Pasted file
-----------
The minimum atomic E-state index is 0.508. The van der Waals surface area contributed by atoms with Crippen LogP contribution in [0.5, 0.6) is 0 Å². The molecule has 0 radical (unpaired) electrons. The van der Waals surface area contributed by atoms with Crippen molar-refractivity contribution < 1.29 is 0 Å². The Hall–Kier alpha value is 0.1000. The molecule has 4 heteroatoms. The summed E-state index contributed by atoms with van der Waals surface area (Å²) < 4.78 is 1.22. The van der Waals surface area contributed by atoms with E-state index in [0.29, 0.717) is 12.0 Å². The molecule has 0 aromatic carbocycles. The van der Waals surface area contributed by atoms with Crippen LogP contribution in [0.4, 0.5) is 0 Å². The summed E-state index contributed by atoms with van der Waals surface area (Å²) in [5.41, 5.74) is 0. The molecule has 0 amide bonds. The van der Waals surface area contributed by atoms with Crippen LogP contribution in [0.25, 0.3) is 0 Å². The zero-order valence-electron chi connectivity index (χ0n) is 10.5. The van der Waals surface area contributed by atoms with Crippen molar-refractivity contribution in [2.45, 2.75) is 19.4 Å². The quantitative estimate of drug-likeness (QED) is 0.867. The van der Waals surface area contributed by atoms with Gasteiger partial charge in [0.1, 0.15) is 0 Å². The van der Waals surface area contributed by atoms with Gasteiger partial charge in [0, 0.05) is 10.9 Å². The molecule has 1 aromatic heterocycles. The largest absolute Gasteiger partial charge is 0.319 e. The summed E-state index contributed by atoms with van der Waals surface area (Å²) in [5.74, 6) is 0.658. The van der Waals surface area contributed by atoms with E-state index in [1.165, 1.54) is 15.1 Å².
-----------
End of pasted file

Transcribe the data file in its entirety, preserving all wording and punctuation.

The minimum atomic E-state index is 0.508. The van der Waals surface area contributed by atoms with Crippen LogP contribution in [0.5, 0.6) is 0 Å². The molecule has 0 radical (unpaired) electrons. The van der Waals surface area contributed by atoms with Crippen molar-refractivity contribution < 1.29 is 0 Å². The Hall–Kier alpha value is 0.1000. The molecule has 4 heteroatoms. The summed E-state index contributed by atoms with van der Waals surface area (Å²) < 4.78 is 1.22. The van der Waals surface area contributed by atoms with E-state index in [0.29, 0.717) is 12.0 Å². The molecule has 0 aromatic carbocycles. The van der Waals surface area contributed by atoms with Crippen LogP contribution in [0.4, 0.5) is 0 Å². The summed E-state index contributed by atoms with van der Waals surface area (Å²) in [5.41, 5.74) is 0. The molecule has 0 amide bonds. The van der Waals surface area contributed by atoms with Crippen LogP contribution in [0.25, 0.3) is 0 Å². The zero-order valence-electron chi connectivity index (χ0n) is 10.5. The van der Waals surface area contributed by atoms with Crippen molar-refractivity contribution in [2.45, 2.75) is 19.4 Å². The quantitative estimate of drug-likeness (QED) is 0.867. The van der Waals surface area contributed by atoms with Gasteiger partial charge in [0.1, 0.15) is 0 Å². The van der Waals surface area contributed by atoms with Gasteiger partial charge in [0, 0.05) is 10.9 Å². The molecule has 1 aromatic heterocycles. The largest absolute Gasteiger partial charge is 0.319 e. The summed E-state index contributed by atoms with van der Waals surface area (Å²) in [5.74, 6) is 0.658. The van der Waals surface area contributed by atoms with E-state index in [1.165, 1.54) is 15.1 Å².